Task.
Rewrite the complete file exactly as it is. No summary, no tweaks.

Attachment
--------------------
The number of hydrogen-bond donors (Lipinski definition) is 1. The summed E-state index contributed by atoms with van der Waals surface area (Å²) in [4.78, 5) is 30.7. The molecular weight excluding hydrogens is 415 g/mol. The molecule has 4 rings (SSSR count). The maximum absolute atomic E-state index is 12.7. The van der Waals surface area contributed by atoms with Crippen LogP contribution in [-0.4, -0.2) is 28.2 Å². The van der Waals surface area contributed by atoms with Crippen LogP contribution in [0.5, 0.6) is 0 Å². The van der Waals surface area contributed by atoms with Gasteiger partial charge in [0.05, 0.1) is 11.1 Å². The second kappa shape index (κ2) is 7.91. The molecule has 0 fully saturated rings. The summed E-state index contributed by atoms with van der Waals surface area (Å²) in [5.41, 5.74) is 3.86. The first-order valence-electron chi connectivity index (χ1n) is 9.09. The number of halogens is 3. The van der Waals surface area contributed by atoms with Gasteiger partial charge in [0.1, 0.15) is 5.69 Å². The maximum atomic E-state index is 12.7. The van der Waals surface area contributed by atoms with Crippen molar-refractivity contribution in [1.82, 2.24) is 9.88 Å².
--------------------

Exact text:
The number of hydrogen-bond donors (Lipinski definition) is 1. The summed E-state index contributed by atoms with van der Waals surface area (Å²) in [4.78, 5) is 30.7. The molecular weight excluding hydrogens is 415 g/mol. The molecule has 4 rings (SSSR count). The maximum absolute atomic E-state index is 12.7. The van der Waals surface area contributed by atoms with Crippen LogP contribution in [-0.4, -0.2) is 28.2 Å². The van der Waals surface area contributed by atoms with Crippen LogP contribution in [0.5, 0.6) is 0 Å². The van der Waals surface area contributed by atoms with Gasteiger partial charge in [0.05, 0.1) is 11.1 Å². The second kappa shape index (κ2) is 7.91. The molecule has 0 fully saturated rings. The summed E-state index contributed by atoms with van der Waals surface area (Å²) in [5.41, 5.74) is 3.86. The first-order valence-electron chi connectivity index (χ1n) is 9.09. The number of halogens is 3. The van der Waals surface area contributed by atoms with Gasteiger partial charge in [0.1, 0.15) is 5.69 Å². The maximum atomic E-state index is 12.7. The van der Waals surface area contributed by atoms with Crippen molar-refractivity contribution in [1.82, 2.24) is 9.88 Å².